The second type of change is a change for the better. It is the sort of movement that is described by Paul in 2 Corinthians 3:18, as a change, or better yet, a transformation “from glory to glory.” In this movement, our changeability is not a liability, because we have the possibility of growing into the Good. Gregory makes the important observation—it is a mistake to imagine perfection as a state of complete immobility in restored innocence. Perfection is progress itself: the perfect man is the one who is continually making progress. This progress does not have a limit because the object of its desire, the Trinity, is limitless. Another way to describe it, when we experience God in his infinity, we experience the paradox of the deep satisfaction of God’s presence and yet at the same time we experience God’s absence because he remains constantly beyond us. In the previous paragraph, physical nourishment was offered as an example of cyclic motion—repetitious of filling and emptying, with no increase in capacity. In contrast is spiritual nourishment, which increases the capacity of the soul that receives it. Consequently, in the sphere of the spirit, the soul can grow perpetually; filled to its capacity, it can always receive more. Unlike our experience of consumerism in which we are filled and then left with a sense of dissatisfaction, unending growth into Goodness or Beauty implies no sense of dissatisfaction or fatigue.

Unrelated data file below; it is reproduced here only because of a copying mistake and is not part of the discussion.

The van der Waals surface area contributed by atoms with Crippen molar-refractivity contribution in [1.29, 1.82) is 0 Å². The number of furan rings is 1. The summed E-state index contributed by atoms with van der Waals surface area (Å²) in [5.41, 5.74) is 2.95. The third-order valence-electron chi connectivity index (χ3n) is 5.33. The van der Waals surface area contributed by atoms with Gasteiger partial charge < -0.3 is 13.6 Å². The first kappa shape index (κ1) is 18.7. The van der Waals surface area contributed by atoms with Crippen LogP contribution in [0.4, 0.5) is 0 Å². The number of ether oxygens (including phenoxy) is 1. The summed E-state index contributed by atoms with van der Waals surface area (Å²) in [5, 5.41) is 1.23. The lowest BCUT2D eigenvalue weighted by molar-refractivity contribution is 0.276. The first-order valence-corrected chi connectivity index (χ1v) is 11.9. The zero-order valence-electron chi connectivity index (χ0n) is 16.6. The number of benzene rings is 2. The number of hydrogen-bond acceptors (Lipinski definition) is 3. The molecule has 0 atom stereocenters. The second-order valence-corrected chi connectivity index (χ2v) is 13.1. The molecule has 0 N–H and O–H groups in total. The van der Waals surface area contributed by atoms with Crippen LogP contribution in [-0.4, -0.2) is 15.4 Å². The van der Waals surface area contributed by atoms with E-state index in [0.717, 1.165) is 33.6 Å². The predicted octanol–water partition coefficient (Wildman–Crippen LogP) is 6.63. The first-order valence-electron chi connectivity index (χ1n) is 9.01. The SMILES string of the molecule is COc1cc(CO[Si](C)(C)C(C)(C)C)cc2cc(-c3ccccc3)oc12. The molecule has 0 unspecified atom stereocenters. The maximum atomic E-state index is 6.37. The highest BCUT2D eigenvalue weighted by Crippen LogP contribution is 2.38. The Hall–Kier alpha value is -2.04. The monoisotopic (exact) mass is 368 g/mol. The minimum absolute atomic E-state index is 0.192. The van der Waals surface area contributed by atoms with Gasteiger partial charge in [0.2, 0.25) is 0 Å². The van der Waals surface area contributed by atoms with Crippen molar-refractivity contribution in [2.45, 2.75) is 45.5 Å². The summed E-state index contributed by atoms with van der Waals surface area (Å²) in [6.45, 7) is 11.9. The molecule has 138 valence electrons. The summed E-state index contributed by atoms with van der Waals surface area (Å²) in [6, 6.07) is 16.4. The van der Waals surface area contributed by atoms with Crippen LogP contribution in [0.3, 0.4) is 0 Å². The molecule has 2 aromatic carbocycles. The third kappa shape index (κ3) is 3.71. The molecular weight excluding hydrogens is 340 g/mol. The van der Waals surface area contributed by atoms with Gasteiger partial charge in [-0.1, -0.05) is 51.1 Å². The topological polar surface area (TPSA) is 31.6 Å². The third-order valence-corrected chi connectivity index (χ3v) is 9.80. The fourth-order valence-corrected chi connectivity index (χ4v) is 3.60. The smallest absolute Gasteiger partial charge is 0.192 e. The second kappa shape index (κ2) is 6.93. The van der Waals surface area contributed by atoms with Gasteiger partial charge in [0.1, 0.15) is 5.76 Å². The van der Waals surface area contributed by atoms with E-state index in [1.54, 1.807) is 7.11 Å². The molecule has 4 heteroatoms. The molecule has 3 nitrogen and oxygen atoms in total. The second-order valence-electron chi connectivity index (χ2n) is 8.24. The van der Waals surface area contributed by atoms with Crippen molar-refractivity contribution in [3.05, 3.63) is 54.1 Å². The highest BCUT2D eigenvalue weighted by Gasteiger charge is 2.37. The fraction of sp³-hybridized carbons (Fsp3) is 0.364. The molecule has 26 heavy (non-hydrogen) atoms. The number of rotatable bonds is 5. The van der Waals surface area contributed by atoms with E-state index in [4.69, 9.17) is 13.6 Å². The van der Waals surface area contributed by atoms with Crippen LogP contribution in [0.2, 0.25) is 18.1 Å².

Gregory states:

For man does not merely have an inclination to evil; were this so, it would be impossible for him to grow in good, if his nature possessed only an inclination towards the contrary. But in truth the finest aspect of our mutability is the possibility of growth in goodness; and this capacity for improvement transforms the soul, as it changes, more and more into the divine.